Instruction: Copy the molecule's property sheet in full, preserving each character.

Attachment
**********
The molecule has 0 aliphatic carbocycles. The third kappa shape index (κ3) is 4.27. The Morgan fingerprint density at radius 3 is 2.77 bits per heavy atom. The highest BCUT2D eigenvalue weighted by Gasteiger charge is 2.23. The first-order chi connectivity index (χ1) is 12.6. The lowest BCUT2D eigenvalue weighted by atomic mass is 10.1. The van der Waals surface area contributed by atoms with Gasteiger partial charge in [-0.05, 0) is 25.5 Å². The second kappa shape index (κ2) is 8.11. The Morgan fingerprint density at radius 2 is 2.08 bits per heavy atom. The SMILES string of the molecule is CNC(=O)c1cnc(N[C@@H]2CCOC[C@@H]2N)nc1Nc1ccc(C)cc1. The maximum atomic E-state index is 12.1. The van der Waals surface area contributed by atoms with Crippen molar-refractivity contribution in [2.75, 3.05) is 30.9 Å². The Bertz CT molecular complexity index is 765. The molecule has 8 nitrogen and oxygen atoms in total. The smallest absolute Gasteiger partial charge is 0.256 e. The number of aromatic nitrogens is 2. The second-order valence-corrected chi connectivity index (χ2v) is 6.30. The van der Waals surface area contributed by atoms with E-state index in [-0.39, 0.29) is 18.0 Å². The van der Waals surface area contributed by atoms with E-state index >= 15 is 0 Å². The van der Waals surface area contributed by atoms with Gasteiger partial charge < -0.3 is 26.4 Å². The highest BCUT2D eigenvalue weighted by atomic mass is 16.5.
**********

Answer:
The molecule has 0 aliphatic carbocycles. The third kappa shape index (κ3) is 4.27. The Morgan fingerprint density at radius 3 is 2.77 bits per heavy atom. The highest BCUT2D eigenvalue weighted by Gasteiger charge is 2.23. The first-order chi connectivity index (χ1) is 12.6. The lowest BCUT2D eigenvalue weighted by atomic mass is 10.1. The van der Waals surface area contributed by atoms with Gasteiger partial charge in [-0.05, 0) is 25.5 Å². The second kappa shape index (κ2) is 8.11. The Morgan fingerprint density at radius 2 is 2.08 bits per heavy atom. The SMILES string of the molecule is CNC(=O)c1cnc(N[C@@H]2CCOC[C@@H]2N)nc1Nc1ccc(C)cc1. The maximum atomic E-state index is 12.1. The van der Waals surface area contributed by atoms with Crippen molar-refractivity contribution in [2.75, 3.05) is 30.9 Å². The Bertz CT molecular complexity index is 765. The molecule has 8 nitrogen and oxygen atoms in total. The smallest absolute Gasteiger partial charge is 0.256 e. The number of aromatic nitrogens is 2. The second-order valence-corrected chi connectivity index (χ2v) is 6.30. The van der Waals surface area contributed by atoms with E-state index in [-0.39, 0.29) is 18.0 Å². The van der Waals surface area contributed by atoms with E-state index >= 15 is 0 Å². The van der Waals surface area contributed by atoms with Gasteiger partial charge < -0.3 is 26.4 Å². The highest BCUT2D eigenvalue weighted by atomic mass is 16.5.